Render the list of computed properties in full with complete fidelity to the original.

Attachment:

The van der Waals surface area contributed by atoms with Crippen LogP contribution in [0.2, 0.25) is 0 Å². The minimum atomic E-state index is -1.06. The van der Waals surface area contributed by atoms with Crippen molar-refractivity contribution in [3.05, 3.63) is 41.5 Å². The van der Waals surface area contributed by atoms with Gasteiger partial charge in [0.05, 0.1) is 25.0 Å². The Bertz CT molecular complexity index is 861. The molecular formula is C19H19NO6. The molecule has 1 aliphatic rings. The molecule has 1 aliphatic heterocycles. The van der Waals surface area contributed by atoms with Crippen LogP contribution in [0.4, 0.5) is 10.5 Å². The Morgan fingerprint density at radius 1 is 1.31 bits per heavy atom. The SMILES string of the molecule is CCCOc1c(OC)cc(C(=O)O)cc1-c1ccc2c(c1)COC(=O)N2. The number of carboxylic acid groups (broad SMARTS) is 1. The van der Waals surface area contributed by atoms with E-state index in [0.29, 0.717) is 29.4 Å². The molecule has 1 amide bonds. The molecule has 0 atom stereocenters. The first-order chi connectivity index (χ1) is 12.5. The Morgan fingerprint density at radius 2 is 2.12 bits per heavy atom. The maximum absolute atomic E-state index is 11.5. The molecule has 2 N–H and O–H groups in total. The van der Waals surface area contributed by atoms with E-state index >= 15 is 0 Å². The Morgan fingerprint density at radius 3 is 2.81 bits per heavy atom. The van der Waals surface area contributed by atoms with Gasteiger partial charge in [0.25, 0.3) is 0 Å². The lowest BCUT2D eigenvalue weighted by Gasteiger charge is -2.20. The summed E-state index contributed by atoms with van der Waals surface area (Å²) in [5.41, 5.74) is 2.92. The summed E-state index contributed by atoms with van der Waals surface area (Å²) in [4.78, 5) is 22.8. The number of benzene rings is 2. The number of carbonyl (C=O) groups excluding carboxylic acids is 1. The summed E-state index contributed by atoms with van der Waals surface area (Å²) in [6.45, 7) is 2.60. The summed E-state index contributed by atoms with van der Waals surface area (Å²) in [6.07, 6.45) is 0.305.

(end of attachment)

The van der Waals surface area contributed by atoms with Crippen LogP contribution in [0.2, 0.25) is 0 Å². The minimum atomic E-state index is -1.06. The van der Waals surface area contributed by atoms with Crippen molar-refractivity contribution in [3.05, 3.63) is 41.5 Å². The van der Waals surface area contributed by atoms with Gasteiger partial charge in [0.05, 0.1) is 25.0 Å². The Bertz CT molecular complexity index is 861. The molecular formula is C19H19NO6. The molecule has 1 aliphatic rings. The molecule has 1 aliphatic heterocycles. The van der Waals surface area contributed by atoms with Crippen LogP contribution in [0.4, 0.5) is 10.5 Å². The Morgan fingerprint density at radius 1 is 1.31 bits per heavy atom. The SMILES string of the molecule is CCCOc1c(OC)cc(C(=O)O)cc1-c1ccc2c(c1)COC(=O)N2. The number of carboxylic acid groups (broad SMARTS) is 1. The van der Waals surface area contributed by atoms with E-state index in [0.29, 0.717) is 29.4 Å². The molecule has 1 amide bonds. The molecule has 0 atom stereocenters. The first-order chi connectivity index (χ1) is 12.5. The Morgan fingerprint density at radius 2 is 2.12 bits per heavy atom. The maximum absolute atomic E-state index is 11.5. The molecule has 2 N–H and O–H groups in total. The van der Waals surface area contributed by atoms with E-state index >= 15 is 0 Å². The Morgan fingerprint density at radius 3 is 2.81 bits per heavy atom. The van der Waals surface area contributed by atoms with Gasteiger partial charge in [0.25, 0.3) is 0 Å². The lowest BCUT2D eigenvalue weighted by Gasteiger charge is -2.20. The summed E-state index contributed by atoms with van der Waals surface area (Å²) in [5.41, 5.74) is 2.92. The summed E-state index contributed by atoms with van der Waals surface area (Å²) in [4.78, 5) is 22.8. The number of benzene rings is 2. The number of carbonyl (C=O) groups excluding carboxylic acids is 1. The summed E-state index contributed by atoms with van der Waals surface area (Å²) in [6.45, 7) is 2.60. The summed E-state index contributed by atoms with van der Waals surface area (Å²) in [6.07, 6.45) is 0.305.